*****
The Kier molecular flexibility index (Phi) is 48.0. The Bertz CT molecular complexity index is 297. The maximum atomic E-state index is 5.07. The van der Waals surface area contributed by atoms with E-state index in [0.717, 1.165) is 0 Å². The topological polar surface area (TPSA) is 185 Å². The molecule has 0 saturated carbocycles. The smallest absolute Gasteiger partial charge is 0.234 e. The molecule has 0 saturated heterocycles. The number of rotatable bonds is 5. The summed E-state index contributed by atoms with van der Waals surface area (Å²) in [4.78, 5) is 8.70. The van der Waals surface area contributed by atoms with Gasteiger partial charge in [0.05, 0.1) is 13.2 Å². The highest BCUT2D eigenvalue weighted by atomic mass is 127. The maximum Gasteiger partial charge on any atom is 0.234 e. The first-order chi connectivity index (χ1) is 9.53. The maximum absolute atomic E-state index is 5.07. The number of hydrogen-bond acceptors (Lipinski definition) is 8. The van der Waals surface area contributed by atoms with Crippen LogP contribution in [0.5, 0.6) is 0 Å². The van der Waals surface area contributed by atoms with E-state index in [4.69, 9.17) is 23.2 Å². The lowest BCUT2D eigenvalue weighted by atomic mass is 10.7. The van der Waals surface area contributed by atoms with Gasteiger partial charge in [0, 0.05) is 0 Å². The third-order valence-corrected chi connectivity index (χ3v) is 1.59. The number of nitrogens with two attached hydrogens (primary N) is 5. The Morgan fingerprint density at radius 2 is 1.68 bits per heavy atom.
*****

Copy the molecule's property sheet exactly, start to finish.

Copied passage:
The Kier molecular flexibility index (Phi) is 48.0. The Bertz CT molecular complexity index is 297. The maximum atomic E-state index is 5.07. The van der Waals surface area contributed by atoms with E-state index in [0.717, 1.165) is 0 Å². The topological polar surface area (TPSA) is 185 Å². The molecule has 0 saturated carbocycles. The smallest absolute Gasteiger partial charge is 0.234 e. The molecule has 0 saturated heterocycles. The number of rotatable bonds is 5. The summed E-state index contributed by atoms with van der Waals surface area (Å²) in [4.78, 5) is 8.70. The van der Waals surface area contributed by atoms with Gasteiger partial charge in [0.05, 0.1) is 13.2 Å². The highest BCUT2D eigenvalue weighted by atomic mass is 127. The maximum Gasteiger partial charge on any atom is 0.234 e. The first-order chi connectivity index (χ1) is 9.53. The maximum absolute atomic E-state index is 5.07. The number of hydrogen-bond acceptors (Lipinski definition) is 8. The van der Waals surface area contributed by atoms with Crippen LogP contribution in [0.5, 0.6) is 0 Å². The van der Waals surface area contributed by atoms with E-state index in [4.69, 9.17) is 23.2 Å². The lowest BCUT2D eigenvalue weighted by atomic mass is 10.7. The van der Waals surface area contributed by atoms with Gasteiger partial charge in [0, 0.05) is 0 Å². The third-order valence-corrected chi connectivity index (χ3v) is 1.59. The number of nitrogens with two attached hydrogens (primary N) is 5. The Morgan fingerprint density at radius 2 is 1.68 bits per heavy atom.